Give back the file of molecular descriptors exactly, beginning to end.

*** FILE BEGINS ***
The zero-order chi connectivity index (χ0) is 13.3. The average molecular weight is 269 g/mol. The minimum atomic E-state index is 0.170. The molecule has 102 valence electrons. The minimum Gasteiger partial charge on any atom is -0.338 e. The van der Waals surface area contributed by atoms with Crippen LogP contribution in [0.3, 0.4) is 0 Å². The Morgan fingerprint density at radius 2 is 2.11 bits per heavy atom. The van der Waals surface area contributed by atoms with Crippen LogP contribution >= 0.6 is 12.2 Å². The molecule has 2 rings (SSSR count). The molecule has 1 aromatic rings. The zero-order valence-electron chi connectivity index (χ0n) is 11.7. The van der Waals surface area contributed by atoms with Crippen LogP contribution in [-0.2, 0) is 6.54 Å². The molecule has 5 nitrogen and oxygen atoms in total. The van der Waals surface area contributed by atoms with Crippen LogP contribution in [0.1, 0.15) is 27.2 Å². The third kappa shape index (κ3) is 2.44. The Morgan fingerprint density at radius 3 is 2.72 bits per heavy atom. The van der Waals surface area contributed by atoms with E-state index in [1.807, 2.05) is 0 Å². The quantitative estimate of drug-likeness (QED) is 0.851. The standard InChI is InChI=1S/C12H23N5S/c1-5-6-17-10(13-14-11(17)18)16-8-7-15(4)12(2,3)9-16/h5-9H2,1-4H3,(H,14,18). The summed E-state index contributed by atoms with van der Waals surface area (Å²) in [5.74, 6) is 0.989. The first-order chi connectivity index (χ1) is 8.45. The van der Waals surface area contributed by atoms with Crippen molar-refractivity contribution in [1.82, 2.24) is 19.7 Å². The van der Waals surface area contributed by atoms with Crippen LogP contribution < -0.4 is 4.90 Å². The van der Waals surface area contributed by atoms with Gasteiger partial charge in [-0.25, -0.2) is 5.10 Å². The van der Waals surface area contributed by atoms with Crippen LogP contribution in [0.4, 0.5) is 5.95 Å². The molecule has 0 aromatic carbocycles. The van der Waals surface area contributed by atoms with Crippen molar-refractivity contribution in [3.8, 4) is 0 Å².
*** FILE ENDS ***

The zero-order chi connectivity index (χ0) is 13.3. The average molecular weight is 269 g/mol. The minimum atomic E-state index is 0.170. The molecule has 102 valence electrons. The minimum Gasteiger partial charge on any atom is -0.338 e. The van der Waals surface area contributed by atoms with Crippen LogP contribution in [0.3, 0.4) is 0 Å². The Morgan fingerprint density at radius 2 is 2.11 bits per heavy atom. The van der Waals surface area contributed by atoms with Crippen LogP contribution >= 0.6 is 12.2 Å². The molecule has 2 rings (SSSR count). The molecule has 1 aromatic rings. The zero-order valence-electron chi connectivity index (χ0n) is 11.7. The van der Waals surface area contributed by atoms with Crippen LogP contribution in [-0.2, 0) is 6.54 Å². The molecule has 5 nitrogen and oxygen atoms in total. The van der Waals surface area contributed by atoms with Crippen LogP contribution in [0.1, 0.15) is 27.2 Å². The third kappa shape index (κ3) is 2.44. The Morgan fingerprint density at radius 3 is 2.72 bits per heavy atom. The van der Waals surface area contributed by atoms with E-state index in [1.807, 2.05) is 0 Å². The quantitative estimate of drug-likeness (QED) is 0.851. The standard InChI is InChI=1S/C12H23N5S/c1-5-6-17-10(13-14-11(17)18)16-8-7-15(4)12(2,3)9-16/h5-9H2,1-4H3,(H,14,18). The summed E-state index contributed by atoms with van der Waals surface area (Å²) in [5.74, 6) is 0.989. The first-order chi connectivity index (χ1) is 8.45. The van der Waals surface area contributed by atoms with Crippen molar-refractivity contribution in [1.82, 2.24) is 19.7 Å². The van der Waals surface area contributed by atoms with Crippen LogP contribution < -0.4 is 4.90 Å². The van der Waals surface area contributed by atoms with Gasteiger partial charge in [-0.25, -0.2) is 5.10 Å². The van der Waals surface area contributed by atoms with Crippen LogP contribution in [0.4, 0.5) is 5.95 Å². The molecule has 0 aromatic carbocycles. The van der Waals surface area contributed by atoms with Crippen molar-refractivity contribution in [3.8, 4) is 0 Å².